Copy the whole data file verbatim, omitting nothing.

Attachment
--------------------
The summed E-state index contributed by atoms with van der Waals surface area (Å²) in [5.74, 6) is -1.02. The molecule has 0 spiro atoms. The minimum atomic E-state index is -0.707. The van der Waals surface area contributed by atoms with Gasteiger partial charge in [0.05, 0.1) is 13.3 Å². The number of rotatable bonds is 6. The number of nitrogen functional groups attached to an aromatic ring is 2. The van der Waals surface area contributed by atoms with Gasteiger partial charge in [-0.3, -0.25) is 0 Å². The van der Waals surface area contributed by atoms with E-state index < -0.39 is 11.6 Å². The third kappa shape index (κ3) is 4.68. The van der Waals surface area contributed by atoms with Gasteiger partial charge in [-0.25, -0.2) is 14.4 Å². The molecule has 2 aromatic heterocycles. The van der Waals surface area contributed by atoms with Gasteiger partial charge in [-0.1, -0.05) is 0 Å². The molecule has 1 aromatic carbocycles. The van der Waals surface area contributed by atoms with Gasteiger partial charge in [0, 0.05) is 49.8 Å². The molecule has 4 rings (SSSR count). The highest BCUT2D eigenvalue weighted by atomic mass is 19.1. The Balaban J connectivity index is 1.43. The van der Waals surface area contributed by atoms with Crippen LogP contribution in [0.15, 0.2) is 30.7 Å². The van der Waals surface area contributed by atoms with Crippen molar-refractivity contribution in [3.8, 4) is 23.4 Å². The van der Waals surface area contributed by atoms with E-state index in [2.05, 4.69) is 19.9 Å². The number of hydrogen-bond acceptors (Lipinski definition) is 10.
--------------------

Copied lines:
The summed E-state index contributed by atoms with van der Waals surface area (Å²) in [5.74, 6) is -1.02. The molecule has 0 spiro atoms. The minimum atomic E-state index is -0.707. The van der Waals surface area contributed by atoms with Gasteiger partial charge in [0.05, 0.1) is 13.3 Å². The number of rotatable bonds is 6. The number of nitrogen functional groups attached to an aromatic ring is 2. The van der Waals surface area contributed by atoms with Gasteiger partial charge in [-0.3, -0.25) is 0 Å². The van der Waals surface area contributed by atoms with E-state index < -0.39 is 11.6 Å². The third kappa shape index (κ3) is 4.68. The van der Waals surface area contributed by atoms with Gasteiger partial charge in [-0.25, -0.2) is 14.4 Å². The molecule has 2 aromatic heterocycles. The van der Waals surface area contributed by atoms with Gasteiger partial charge in [-0.1, -0.05) is 0 Å². The molecule has 1 aromatic carbocycles. The van der Waals surface area contributed by atoms with Gasteiger partial charge in [0, 0.05) is 49.8 Å². The molecule has 4 rings (SSSR count). The highest BCUT2D eigenvalue weighted by atomic mass is 19.1. The Balaban J connectivity index is 1.43. The van der Waals surface area contributed by atoms with Crippen LogP contribution in [0.15, 0.2) is 30.7 Å². The van der Waals surface area contributed by atoms with Crippen molar-refractivity contribution in [3.8, 4) is 23.4 Å². The van der Waals surface area contributed by atoms with E-state index in [2.05, 4.69) is 19.9 Å². The number of hydrogen-bond acceptors (Lipinski definition) is 10.